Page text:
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How Sheringham sinkhole exposed the coastal community's deep soul

PUBLISHED: 22:14 18 August 2019 | UPDATED: 22:14 18 August 2019

RSPCA charity shop manager Julie Spooner shows off her 'I've seen the Sheringham sinkhole' tee shirts to Public Sewer Services site manager Gavin Read (left) and Anglian Water supervisor James Dobie, who are working on repairing the sinkhole in High Street.
Picture: KAREN BETHELL

RSPCA charity shop manager Julie Spooner shows off her 'I've seen the Sheringham sinkhole' tee shirts to Public Sewer Services site manager Gavin Read (left) and Anglian Water supervisor James Dobie, who are working on repairing the sinkhole in High Street. Picture: KAREN BETHELL

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Here is the uplifting story of a town that turned a sinkhole into a goldmine.

The news these days is often so bleak and depressing that I think we forget to highlight a good situation when it arises. Here is the uplifting story of a town that turned a sinkhole into a goldmine.

I lived in Sheringham for over 20 years of my life, I've worked in the pubs, a restaurant, cafés and ice cream shops, I think the only job I haven't had is a candlestick maker I even worked at Crofters, the restaurant that found itself in the centre of the whirlwind that was the Sheringham sinkhole. I feared for Terry and family, as did everyone else in community hoping that the damage wasn't so severe that it would swallow the restaurant whole. The sinkhole grew and grew and at its largest reached 7ft wide and 26ft deep. Luckily the restaurant was spared and the local people came together to ensure Crofters was fully booked when it reopened its doors.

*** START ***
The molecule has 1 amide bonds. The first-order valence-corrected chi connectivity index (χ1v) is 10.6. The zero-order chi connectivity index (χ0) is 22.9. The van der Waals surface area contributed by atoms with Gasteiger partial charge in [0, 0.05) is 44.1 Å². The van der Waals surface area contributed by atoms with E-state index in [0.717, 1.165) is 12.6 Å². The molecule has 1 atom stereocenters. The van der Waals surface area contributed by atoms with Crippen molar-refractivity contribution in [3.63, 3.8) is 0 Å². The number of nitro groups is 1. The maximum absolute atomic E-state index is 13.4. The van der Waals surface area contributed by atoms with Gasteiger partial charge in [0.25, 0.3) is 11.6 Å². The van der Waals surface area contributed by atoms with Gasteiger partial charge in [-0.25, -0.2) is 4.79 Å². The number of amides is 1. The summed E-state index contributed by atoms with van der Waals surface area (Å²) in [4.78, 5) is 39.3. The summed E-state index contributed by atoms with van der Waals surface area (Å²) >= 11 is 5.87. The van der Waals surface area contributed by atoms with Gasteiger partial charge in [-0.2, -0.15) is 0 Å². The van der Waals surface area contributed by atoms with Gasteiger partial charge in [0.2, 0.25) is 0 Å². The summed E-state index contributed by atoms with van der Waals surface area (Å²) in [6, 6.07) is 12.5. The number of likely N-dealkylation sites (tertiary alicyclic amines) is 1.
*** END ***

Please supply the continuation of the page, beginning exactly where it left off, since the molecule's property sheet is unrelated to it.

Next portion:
No storm, supermarket chain or sinkhole has every held back the locals from rallying together with a sense of humour and flair for creativity. When the sinkhole first appeared the people of Sheringham did what they always do and that was to keep calm and carry on. Businesses took to the streets, quite literally, spreading into the roads offering al fresco dining and outdoor displays. 
The town council covered the streets with 'Business Open As Usual' signs up and down the 
high street and even here at the EDP we rallied behind a campaign to let people know Sheringham was open for business.

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In any other town a sinkhole bang in the middle of your high street might mean major setbacks for local business but Sheringham embraced the hole as an attraction.

"I visited the Sheringham sinkhole" T-shirts were being sold in shops. A toyshop even displays an adorable recreation of the sinkhole in its window. Local photographer Chris Taylor used his photo and drone skills to show a bird's eye view of the hole. A video of which went viral online with support from all over Norfolk flowing in. The whole situation really touched the hearts of people up and down the county.

Many feared the hole would interfere with the many summer events calendar but the Potty Morris festival danced around the hole, the town races roared ahead and the whole carnival went on without a hitch. Many people are saying that the high street has been busier ever with the sinkhole that became an attraction and the temporary pedestrianisation of the high street. Access on foot has been easier as people can spread out without the fear of being hit by a car. The high street looked more appealing with benches, tables and umbrellas up and down the street, it was all quite quaint. The whole situation was very admiral able.

With coastal towns struggling due to second home buyers and retirement complexes popping up every five minutes, I think it's more important now than ever before to preserve our beautiful coastal towns. We have and support the local people and businesses by listening to their needs and pull together when needed.

I really tip my hat off to the community of Sheringham for owning the sinkhole situation and making it their sinkhole. It's refreshing to see a community working together to overcome a problem instead of argue about it.

Sheringham truly is the definition of a community.

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